Visalia and Porterville change lanes with CTC grant funded projects

Two cities in Tulare County plan to improve walking and bike lanes with the help of California Transportation Commission grant funding

TULARE COUNTY – New trails were blazed in Tulare, Fresno and Kern counties for walking and bike lanes  this month, as well as new or improved road infrastructure.

On Dec. 8, the California Transportation Commission (CTC) announced they would be distributing $1 billion across the state to fund 93 different walking and biking projects for disadvantaged communities. Among these communities are Visalia, Porterville and cities in Fresno and Kern counties. Two-thirds of the projects will implement safe routes for children to walk or bike to school.

“California and our federal partners are continuing to make historic headway in addressing our transportation needs and advancing safety, equity, climate action and economic prosperity,” Caltrans Director Tony Tavares stated. “Importantly, this includes significant investments in infrastructure that allows everyone to access active means of transportation, like walking and biking.”

Visalia will use the funds for their Houston Community Connectivity Project, which aims to create safe routes to schools for students, as well as improve connectivity by filling in missing gaps of sidewalks. They will also create continuous paths, improve safety by reworking crosswalks and curb ramps and adding safer bike lanes. CTC allocated $2.4 million to this project.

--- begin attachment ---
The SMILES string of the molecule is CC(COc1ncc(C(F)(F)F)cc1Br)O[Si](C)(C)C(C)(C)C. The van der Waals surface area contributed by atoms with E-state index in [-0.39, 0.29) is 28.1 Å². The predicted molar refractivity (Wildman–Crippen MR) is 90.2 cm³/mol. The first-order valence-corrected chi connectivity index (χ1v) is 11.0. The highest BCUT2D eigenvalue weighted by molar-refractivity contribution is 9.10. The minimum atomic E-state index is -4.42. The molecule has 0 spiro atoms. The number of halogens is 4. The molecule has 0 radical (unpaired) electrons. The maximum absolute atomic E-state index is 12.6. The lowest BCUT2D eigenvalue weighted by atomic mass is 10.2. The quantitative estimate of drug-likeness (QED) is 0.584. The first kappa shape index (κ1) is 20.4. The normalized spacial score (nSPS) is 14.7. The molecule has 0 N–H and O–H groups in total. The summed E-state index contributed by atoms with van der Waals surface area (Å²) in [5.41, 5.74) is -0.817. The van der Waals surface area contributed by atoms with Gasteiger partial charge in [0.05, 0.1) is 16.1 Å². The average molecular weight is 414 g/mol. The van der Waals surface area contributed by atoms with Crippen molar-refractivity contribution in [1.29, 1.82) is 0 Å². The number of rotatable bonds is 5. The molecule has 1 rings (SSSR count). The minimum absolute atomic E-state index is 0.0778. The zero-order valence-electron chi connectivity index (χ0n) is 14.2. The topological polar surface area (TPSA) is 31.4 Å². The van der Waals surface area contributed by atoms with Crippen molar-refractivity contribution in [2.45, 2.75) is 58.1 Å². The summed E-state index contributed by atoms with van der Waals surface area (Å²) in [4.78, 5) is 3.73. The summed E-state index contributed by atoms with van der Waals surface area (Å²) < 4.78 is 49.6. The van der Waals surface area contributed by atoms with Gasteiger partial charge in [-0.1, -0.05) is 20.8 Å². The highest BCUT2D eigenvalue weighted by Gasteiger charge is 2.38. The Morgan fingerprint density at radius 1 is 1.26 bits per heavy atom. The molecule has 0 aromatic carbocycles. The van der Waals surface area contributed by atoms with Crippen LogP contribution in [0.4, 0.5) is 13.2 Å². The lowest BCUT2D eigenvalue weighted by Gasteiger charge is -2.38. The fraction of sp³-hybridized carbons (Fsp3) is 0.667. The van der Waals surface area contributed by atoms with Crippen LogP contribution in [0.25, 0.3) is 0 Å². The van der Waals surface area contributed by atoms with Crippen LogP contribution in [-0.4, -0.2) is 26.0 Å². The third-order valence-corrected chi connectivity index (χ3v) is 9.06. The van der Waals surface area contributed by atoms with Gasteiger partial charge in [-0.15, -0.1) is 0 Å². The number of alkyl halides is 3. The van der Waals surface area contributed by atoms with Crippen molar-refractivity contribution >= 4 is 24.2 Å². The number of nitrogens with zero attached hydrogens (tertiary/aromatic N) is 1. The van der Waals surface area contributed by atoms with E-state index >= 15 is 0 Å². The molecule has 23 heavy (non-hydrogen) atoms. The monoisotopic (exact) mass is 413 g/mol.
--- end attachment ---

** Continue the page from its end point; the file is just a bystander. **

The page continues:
“We are very appreciative of the additional funding provided by the Governor and Legislature for this program cycle, which is allowing us to fund dozens of additional projects,” CTC Executive Director Mitch Weiss said. “However, more sustained funding is needed to clear the remaining backlog of critical projects still awaiting funding and support the increasingly ambitious and transformative nature of proposed projects.”

Porterville will be receiving $1.5 million for their Hawk Pedestrian Crossings Project, which will add a high-intensity activated crosswalk in three locations: the intersections of the Sante Fe Trail at Olive Avenue and Morton Avenue, and at Plano Street and Chase Avenue. Installation of the crossings will be used to stop traffic and allow safe crossing for pedestrians. 

In Kern County, there will be a roundabout construction project, which will cost $6 million. They will construct a roundabout in Shafter. There will also be a roadway rehabilitation project, which will receive $4 million in funding. This project will rehabilitate pavement to extend service life and improve ride quality on Highway 46 near Lost Hills from 1 mile west of Brown Material Road to 0.2 mile east of Pavilion Way. 

In Fresno County: $5.2 million in IIJA funding will construct a concrete median barrier and upgrade sign panels and guardrail on State Route 180 from Clovis Avenue to Temperance Avenue.

The 93 projects make up more than half of the 2023 Active Transportation Program, with an additional $700 million to be awarded in the spring. The Active Transportation Program is the state’s only dedicated funding source for walking and biking projects. 

For the 2023 program cycle, the Commission received a record $3.1 billion in funding requests for 434 projects. In recognition of the tremendous need, the program received a one-time $1 billion augmentation in the 2022-23 State Budget as part of a nearly $15 billion transportation infrastructure package.

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